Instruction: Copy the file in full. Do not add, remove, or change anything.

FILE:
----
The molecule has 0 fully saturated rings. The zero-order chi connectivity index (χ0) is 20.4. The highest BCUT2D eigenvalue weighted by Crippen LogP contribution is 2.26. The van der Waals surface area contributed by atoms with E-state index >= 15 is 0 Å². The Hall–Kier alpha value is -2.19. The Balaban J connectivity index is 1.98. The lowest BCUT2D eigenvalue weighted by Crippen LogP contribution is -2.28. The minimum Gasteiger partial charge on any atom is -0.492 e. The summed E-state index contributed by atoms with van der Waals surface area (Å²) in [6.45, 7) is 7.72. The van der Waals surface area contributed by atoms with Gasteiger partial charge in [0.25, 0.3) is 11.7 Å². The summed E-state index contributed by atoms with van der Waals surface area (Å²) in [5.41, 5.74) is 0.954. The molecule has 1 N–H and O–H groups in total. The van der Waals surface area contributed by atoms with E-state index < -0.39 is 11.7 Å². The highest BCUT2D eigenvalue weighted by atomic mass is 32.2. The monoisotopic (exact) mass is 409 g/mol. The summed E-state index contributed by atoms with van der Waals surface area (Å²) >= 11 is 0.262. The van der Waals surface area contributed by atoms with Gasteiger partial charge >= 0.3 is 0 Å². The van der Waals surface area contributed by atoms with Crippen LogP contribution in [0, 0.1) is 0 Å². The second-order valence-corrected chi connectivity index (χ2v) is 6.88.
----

The molecule has 0 fully saturated rings. The zero-order chi connectivity index (χ0) is 20.4. The highest BCUT2D eigenvalue weighted by Crippen LogP contribution is 2.26. The van der Waals surface area contributed by atoms with E-state index >= 15 is 0 Å². The Hall–Kier alpha value is -2.19. The Balaban J connectivity index is 1.98. The lowest BCUT2D eigenvalue weighted by Crippen LogP contribution is -2.28. The minimum Gasteiger partial charge on any atom is -0.492 e. The summed E-state index contributed by atoms with van der Waals surface area (Å²) in [6.45, 7) is 7.72. The van der Waals surface area contributed by atoms with Gasteiger partial charge in [0.25, 0.3) is 11.7 Å². The summed E-state index contributed by atoms with van der Waals surface area (Å²) in [5.41, 5.74) is 0.954. The molecule has 1 N–H and O–H groups in total. The van der Waals surface area contributed by atoms with E-state index < -0.39 is 11.7 Å². The highest BCUT2D eigenvalue weighted by atomic mass is 32.2. The monoisotopic (exact) mass is 409 g/mol. The summed E-state index contributed by atoms with van der Waals surface area (Å²) >= 11 is 0.262. The van der Waals surface area contributed by atoms with Gasteiger partial charge >= 0.3 is 0 Å². The van der Waals surface area contributed by atoms with Crippen LogP contribution in [0, 0.1) is 0 Å². The second-order valence-corrected chi connectivity index (χ2v) is 6.88.